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CS 465 -

Summer 2020

Official Description

A project-focused course covering fundamental principles of user interface design, implementation, and evaluation. Small teams work on a term-long project that involves: analysis of the problem domain, user skills, and tasks; iterative prototyping of interfaces to address user needs; conducting several forms of evaluation such as cognitive walkthroughs and usability tests; implementation of the final prototype. Non-technical majors may enroll as non-programmers who participate in all aspects of the projects with the possible exception of implementation. Course Information: 3 undergraduate hours. 3 or 4 graduate hours. Prerequisite: CS 225.

Course Director


The Design of Everyday Things by Donald A. Norman and Human-Computer Interaction, 3rd Ed., by Alan Dix, Janet Finlay, Gregory Abowd and Russell Beale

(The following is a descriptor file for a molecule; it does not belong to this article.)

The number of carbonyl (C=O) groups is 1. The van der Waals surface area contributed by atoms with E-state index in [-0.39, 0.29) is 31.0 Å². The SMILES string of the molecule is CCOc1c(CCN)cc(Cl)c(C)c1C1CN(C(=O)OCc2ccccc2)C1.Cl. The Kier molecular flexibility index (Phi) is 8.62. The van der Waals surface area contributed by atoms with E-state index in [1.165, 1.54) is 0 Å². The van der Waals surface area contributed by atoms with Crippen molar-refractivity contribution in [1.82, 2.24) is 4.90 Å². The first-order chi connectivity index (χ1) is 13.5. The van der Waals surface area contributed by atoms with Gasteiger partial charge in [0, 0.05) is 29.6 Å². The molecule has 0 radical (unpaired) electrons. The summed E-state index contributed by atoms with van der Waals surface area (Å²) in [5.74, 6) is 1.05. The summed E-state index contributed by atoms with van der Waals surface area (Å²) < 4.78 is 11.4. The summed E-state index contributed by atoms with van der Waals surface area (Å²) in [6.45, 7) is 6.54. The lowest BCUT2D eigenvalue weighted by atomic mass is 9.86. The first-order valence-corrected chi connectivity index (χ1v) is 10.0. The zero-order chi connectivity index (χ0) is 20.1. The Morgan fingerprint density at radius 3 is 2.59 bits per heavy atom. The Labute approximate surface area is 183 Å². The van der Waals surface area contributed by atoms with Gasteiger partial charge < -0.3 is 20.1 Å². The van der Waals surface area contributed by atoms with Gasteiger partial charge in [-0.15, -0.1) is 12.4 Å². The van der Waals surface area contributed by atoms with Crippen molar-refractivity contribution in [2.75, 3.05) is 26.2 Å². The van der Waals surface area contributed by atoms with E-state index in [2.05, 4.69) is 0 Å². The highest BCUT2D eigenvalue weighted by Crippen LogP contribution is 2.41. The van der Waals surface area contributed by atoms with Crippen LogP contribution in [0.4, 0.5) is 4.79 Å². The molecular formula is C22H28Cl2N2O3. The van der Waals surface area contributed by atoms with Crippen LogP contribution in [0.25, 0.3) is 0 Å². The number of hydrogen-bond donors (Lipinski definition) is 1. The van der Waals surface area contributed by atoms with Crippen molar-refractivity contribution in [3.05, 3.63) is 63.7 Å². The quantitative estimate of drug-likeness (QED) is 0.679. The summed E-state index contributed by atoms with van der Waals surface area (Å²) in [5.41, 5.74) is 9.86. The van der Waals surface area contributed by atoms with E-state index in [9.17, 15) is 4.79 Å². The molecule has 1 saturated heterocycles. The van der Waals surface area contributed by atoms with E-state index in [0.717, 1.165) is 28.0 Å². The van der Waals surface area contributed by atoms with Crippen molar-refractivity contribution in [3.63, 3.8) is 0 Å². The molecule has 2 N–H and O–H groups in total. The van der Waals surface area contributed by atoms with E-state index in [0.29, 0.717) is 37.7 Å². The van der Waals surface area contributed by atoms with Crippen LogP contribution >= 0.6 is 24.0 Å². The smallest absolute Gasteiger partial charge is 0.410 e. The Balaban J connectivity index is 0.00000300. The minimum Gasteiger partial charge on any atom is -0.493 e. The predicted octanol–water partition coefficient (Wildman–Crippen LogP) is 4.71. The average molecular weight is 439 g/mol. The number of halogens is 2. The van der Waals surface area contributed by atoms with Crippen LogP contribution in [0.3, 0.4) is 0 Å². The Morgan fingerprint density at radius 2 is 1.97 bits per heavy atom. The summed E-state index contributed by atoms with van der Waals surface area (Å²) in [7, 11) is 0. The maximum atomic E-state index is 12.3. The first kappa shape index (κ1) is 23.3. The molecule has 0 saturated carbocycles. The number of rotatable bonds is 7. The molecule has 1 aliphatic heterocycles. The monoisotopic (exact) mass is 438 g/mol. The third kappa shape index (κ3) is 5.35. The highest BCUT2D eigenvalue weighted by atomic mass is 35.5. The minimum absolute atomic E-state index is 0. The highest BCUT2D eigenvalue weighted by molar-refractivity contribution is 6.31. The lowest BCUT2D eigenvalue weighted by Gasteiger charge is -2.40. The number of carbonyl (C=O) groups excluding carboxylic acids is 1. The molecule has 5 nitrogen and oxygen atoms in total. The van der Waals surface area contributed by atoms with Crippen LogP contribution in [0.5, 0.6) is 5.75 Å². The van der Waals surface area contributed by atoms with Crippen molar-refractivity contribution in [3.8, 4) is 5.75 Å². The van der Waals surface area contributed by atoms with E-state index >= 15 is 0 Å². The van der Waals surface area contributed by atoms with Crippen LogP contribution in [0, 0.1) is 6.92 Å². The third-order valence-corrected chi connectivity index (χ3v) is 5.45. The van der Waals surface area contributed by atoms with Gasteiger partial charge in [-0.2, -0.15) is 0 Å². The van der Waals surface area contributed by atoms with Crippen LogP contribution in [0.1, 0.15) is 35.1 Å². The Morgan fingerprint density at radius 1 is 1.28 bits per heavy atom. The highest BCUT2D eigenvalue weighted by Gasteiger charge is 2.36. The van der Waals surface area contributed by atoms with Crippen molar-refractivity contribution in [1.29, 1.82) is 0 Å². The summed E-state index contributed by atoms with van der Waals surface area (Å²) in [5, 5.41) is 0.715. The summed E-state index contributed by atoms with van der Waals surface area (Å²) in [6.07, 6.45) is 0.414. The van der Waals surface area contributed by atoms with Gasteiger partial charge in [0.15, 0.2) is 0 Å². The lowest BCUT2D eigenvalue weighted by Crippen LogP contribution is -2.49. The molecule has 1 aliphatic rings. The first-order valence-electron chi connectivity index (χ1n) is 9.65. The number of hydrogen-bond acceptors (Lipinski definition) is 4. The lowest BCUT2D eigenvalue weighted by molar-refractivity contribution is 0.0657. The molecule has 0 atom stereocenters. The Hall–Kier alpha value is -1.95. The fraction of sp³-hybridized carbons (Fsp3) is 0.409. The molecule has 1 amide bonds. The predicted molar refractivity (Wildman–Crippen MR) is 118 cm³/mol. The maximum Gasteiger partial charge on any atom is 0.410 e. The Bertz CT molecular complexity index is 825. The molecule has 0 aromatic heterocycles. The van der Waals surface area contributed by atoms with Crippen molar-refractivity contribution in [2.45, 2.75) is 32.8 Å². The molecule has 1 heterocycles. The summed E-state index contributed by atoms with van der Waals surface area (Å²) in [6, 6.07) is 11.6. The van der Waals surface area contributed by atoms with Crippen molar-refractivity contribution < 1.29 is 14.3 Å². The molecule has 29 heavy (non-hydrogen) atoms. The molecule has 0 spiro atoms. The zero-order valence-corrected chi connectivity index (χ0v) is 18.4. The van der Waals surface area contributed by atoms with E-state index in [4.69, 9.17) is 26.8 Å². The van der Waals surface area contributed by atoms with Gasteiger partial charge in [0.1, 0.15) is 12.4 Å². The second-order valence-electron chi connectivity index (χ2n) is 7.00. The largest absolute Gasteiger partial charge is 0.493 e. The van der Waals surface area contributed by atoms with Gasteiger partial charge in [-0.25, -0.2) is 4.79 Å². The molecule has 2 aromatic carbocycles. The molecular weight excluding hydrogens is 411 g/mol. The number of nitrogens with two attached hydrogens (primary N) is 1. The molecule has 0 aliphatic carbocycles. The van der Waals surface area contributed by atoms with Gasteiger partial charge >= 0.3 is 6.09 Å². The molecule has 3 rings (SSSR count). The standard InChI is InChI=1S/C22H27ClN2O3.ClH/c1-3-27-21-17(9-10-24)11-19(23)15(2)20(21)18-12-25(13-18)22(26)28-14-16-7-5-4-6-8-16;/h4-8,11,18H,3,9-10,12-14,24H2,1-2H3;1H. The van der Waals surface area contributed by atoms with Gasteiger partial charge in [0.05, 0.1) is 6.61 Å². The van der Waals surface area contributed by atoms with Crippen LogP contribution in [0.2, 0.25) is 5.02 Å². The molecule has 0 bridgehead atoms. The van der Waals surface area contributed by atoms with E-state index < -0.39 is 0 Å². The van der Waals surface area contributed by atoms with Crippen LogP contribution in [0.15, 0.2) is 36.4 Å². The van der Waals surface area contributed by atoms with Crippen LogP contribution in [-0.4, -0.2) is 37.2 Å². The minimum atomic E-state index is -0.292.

Learning Goals

Identify, prioritize, and correct usability problems with an interactive system. (1)
Apply theories of human abilities to assess the design of an interactive system. (1)
Plan and execute user research to generate user requirements for the design of an interactive system. (2)
Construct a low-fidelity prototype that represents a design concept. (1), (2)
Implement an interactive system using an event-driven programming model. (6)
Plan and deliver a presentation of a design proposal. (3)
Function effectively as a member or leader of a team engaged in activities appropriate to the program’s discipline. (5)

Topic List

Human abilities and limitations
User research methods
Prototyping techniques
User interface tools and toolkits
Discount usability techniques
Empirical user studies

Assessment and Revisions

Revisions in last 6 years Approximately when revision was done Reason for revision
Added lectures on color, composition, and typography fall 2011 Observed weakness in semester design projects
Added lecture on the use of statistics for assessing designs fall 2010 Topic increasingly important for data-driven design processes

Required, Elective, or Selected Elective

Selected Elective.

Last updated

1/29/2019by Brian P. Bailey